Bermuda Day 5 – Golf Wipeout – Grotto Bay Beach Resort
Bermuda, Bermuda - Saturday, December 20th, 2014
The wind started howling at about 2:00 in the morning and the rain wasn’t far behind. A massive weather system that stretches all the way to the Canadian coast is passing through. I expected to lose a day or two to bad weather and it looks like this will be the day. Our plans to play Riddell’s Bay Golf Course are shot and so I spend the first few hours of the morning getting caught up on these posts and taking some small comfort in the fact that the weather back home is even worse. In Nova Scotia it rains for 18 straight hours.
There’s a break in the rain around eleven and we take the opportunity to check out and head to our next destination, Grotto Bay Beach Resort. It is located at the eastern end of the island close to the airport, the historic town of St. George and Tucker’s Point and Mid-Ocean golf courses. Even better, I got an amazing rate of just over $150.00 Cdn. a night by prepaying through Hotels.com. I’ve started using this website for a lot of bookings because their prices are very competitive and you get every 11th night free.
Even though we are there before noon our room is ready and as requested we are given a room on the top floor of one of the units closest to the water. The complex is made up of one large central building which houses the restaurants and bars and eleven brightly coloured ‘cottages’ that each has 18 rooms. Ours is 320 in the Pembroke cottage. It is a very nice room although much smaller than the one at the Fairmont, but it has a great view of Bailey’s Bay. You can also see the airport across the bay. We are here for three days and plan to use it exploring the St. George area which is a UNESCO World Heritage Site.
Our immediate concern is lunch and Grotto Bay Beach Resort has a very reasonably priced luncheon buffet which I can see attracts locals as well as tourists. In fact there seem to be more people here on business than vacation. Some are clearly construction workers here to continue the cleanup from the two hurricanes that came through in October. We have noticed a certain amount of debris, mostly downed Australian pines, but nothing too dramatic.
After lunch I saunter down to the dock to check things out and see three of the biggest and brightest coloured parrotfish I’ve ever seen just munching away on coral not five feet from where I stand. These are Bermuda’s famous rainbow parrotfish, rare elsewhere, but apparently reasonably common in Bermuda. I rush back to the room to get the camera, but on returning they are nowhere to be seen. The best I can do is substitute this fridge magnet to give you an idea of how pretty these fish are.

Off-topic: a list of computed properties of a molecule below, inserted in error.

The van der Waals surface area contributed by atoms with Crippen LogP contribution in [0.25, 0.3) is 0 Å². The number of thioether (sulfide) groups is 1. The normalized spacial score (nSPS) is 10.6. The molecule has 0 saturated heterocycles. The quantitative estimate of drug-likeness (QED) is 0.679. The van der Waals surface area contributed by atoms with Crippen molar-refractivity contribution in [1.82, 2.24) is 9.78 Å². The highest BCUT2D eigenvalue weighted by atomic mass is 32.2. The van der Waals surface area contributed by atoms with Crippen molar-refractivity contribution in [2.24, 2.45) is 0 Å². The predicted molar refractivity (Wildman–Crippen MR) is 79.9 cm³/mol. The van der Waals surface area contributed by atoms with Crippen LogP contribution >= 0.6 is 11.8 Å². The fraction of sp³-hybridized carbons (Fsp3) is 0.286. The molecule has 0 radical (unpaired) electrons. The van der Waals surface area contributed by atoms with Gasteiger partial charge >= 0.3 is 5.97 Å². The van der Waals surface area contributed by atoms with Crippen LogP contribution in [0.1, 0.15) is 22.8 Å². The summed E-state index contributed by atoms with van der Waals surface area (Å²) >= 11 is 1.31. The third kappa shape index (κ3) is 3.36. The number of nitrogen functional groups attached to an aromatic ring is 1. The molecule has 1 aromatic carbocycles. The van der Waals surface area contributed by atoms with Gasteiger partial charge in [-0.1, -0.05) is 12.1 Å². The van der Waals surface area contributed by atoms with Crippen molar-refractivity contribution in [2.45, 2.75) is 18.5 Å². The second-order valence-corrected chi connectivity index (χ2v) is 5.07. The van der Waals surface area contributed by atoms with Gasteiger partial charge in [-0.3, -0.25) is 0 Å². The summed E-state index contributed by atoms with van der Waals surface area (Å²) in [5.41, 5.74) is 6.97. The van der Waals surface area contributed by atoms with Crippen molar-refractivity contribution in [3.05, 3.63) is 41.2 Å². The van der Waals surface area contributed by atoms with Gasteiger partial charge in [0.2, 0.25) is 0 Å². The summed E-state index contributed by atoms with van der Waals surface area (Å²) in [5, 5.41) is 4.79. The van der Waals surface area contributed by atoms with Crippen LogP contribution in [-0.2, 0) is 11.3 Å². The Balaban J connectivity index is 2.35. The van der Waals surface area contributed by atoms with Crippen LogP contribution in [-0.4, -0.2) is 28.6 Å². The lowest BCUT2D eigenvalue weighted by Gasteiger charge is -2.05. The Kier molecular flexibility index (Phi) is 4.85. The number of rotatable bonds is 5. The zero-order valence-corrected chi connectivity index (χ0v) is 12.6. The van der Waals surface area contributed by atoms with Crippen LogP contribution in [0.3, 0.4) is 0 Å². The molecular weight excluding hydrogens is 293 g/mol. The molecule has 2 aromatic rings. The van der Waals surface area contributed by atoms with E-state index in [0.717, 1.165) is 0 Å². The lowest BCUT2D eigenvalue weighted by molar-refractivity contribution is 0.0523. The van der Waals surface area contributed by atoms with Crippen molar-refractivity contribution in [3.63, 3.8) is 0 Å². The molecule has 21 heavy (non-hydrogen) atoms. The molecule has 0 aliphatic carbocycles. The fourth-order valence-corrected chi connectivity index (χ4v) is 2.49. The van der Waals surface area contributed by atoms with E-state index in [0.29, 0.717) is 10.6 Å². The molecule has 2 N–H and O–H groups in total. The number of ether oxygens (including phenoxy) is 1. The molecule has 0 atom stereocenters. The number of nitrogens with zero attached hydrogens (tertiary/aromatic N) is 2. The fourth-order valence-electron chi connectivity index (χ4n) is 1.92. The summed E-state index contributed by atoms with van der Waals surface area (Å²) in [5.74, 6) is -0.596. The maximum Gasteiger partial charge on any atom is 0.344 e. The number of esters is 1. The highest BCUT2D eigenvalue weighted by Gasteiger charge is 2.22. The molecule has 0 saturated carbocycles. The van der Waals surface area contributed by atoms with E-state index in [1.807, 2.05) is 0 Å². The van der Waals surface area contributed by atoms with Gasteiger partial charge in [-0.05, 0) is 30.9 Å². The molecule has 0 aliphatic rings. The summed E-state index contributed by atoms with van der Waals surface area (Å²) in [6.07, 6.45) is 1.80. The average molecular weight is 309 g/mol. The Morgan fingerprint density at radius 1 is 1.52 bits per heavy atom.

Later in the afternoon we take the bus into St. George which is the oldest continually inhabited English colony in the New World, dating back to 1612. It looks like a great place to walk around with numerous historic houses, churches and museums as well as a whole series of forts going all the way back to the founding of the town, but the weather is just not going to cooperate so we cut our visit short planning to return the next day.
The one thing the weather can’t stop me from doing is checking out the grottoes that give this resort its name and are the main reason I chose the place, although the price didn’t hurt either. At first I get a little perturbed because it looks like the grottoes, which are just behind the beach are closed for repairs from the hurricanes. Indeed Prospero’s Cave which apparently doubled as a disco is closed, but Cathedral Cave, the one I really want to see, is open. The entrance is a narrow slit that quickly widens into a large cave with an absolutely beautiful crystal clear pond.
There is a stairway down to a platform that you can use to get into the water if you want, and apparently lots of people do. However, I don’t have my swimming trunks and will admire the cave from dry land. From this photo you can see how the shadows play on the water, but it can’t show the utter silence of this place other than constant drip, drip,drip that contributes to the creation of the stalactites and stalagmites that line the floors and ceilings.
Prospero’s and Cathedral Caves were apparently discovered by the first English person to set foot on Bermuda, Sir George Somers whose vessel the Sea Venture was shipwrecked nor far from here in 1609. The ship was on its way to Jamestown, Virginia with over five hundred prospective settlers. Undismayed the survivors set about to make the best of a bad situation and eventually did reach Jamestown in two ships constructed from scratch on Bermuda – talk about human ingenuity! However, the secret about Bermuda’s great climate and favourable conditions for settlement (there were no indigenous peoples already there) was out and soon after settlers arrived from England and as they say, “The rest is history”.
The fact that one of the caves is named after a character in Shakespeare’s last completed play The Tempest is not a coincidence. The story of the Sea Venture’s being wrecked in a tempest that deposited the survivors on a remote island with a fantastic landscape of caves and grottoes, inhabited only by devils and spirits (at least in someone’s imagination) is generally credited with inspiring the great bard to write his last play.
That evening we stay onsite and have dinner at the resort restaurant which frankly is nowhere near the standards at the Fairmont, but the prices are better. Hopefully this will be the only day lost to bad weather.
Did you enjoy this article? Please share it!: